“Legal because we must always remember that public officials are citizens with full enjoyment of their rights, and ethically correct because we must also remember that the state is weakened when a public official’s minimum [constitutional] guarantees are curtailed.”

Eduardo Bohórquez, executive director of Transparencia Mexicana and a representative of the social and academic organizations that promoted the “3-of-3” bill, said the fight against corruption and impunity will continue.

He thanked the more than 600,000 citizens who signed their support for the bill, whose intention was to “transform the regime we live in through the institutions.”

Since corruption and impunity harm the democratic life of the country, Bohórquez made a call to “dismantle the networks of corruption that operate at all levels of the government.”

President Peña Nieto also used the occasion to offer an apology for what became known as the Casa Blanca scandal, in which a contractor that had won important government contracts and was run by a friend of the president built a mansion for him and his family.

Peña Nieto apologized for the incident, the story of which broke in the fall of 2014. “I apologize for the Casa Blanca, I made a mistake. A mistake that affected my family and damaged the institution of the presidency,” he said in a report by VICE News, which also said the president was vague about what exactly he was apologizing for.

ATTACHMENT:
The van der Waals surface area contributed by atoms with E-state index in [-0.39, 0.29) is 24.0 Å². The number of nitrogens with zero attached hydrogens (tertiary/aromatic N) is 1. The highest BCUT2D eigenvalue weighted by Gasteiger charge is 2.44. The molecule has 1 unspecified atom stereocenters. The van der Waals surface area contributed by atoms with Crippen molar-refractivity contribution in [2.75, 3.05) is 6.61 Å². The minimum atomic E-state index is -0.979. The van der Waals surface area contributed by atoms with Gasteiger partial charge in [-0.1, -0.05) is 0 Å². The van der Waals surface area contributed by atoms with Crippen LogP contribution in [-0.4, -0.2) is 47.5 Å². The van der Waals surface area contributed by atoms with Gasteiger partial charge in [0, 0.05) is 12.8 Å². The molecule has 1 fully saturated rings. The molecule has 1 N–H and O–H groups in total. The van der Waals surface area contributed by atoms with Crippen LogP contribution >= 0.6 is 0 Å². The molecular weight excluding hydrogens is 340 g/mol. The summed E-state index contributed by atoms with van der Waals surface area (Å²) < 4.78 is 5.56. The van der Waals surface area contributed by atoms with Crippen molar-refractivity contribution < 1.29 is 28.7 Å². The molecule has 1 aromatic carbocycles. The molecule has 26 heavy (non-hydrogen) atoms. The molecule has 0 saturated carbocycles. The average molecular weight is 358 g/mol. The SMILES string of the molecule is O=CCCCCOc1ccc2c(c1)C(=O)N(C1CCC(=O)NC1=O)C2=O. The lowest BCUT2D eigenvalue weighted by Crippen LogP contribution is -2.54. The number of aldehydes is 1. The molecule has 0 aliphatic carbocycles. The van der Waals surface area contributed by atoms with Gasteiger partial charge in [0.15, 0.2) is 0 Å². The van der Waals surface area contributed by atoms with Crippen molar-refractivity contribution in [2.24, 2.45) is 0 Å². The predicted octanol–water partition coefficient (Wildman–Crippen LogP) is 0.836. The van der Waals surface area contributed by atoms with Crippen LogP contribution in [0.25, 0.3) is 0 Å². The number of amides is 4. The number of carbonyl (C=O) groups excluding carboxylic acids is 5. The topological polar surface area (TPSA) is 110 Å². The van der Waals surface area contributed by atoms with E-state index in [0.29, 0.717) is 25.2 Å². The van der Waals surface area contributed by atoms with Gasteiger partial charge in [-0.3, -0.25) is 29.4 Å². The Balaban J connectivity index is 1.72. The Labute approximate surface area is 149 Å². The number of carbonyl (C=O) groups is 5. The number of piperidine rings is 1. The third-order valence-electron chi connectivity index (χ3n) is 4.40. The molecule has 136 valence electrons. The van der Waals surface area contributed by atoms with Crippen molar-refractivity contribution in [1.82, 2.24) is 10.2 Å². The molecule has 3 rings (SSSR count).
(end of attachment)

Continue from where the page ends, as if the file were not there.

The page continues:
“The information revealed about the so-called Casa Blanca triggered a lot of indignation. I felt the irritation of Mexicans in my own skin, and I understand it completely. That’s why I am asking for forgiveness with complete humility.”

Source: Milenio (sp), VICE News (en)

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  • Herradura Plata

    Peña Nieto coming out with this apology is indeed news.
    Next task : come clean on the case of the missing 43 normal school students, and admit his government ´s handling of the case is built around the need to cover up official complicity in a mass murder.

    • Güerito

      The apology is a ploy used with 2017 and 2018 in mind.

      The PRI party is terrified the Mexican people might be starting to hold their elected officials accountable. If that continues, PRI is done as a party. It can’t change over night. The party is rotten to the core. Indeed, many commentators say the “new” post-2012 PRI party is worse than the old pre-2000 PRI party. I tend to agree.

    • Güerito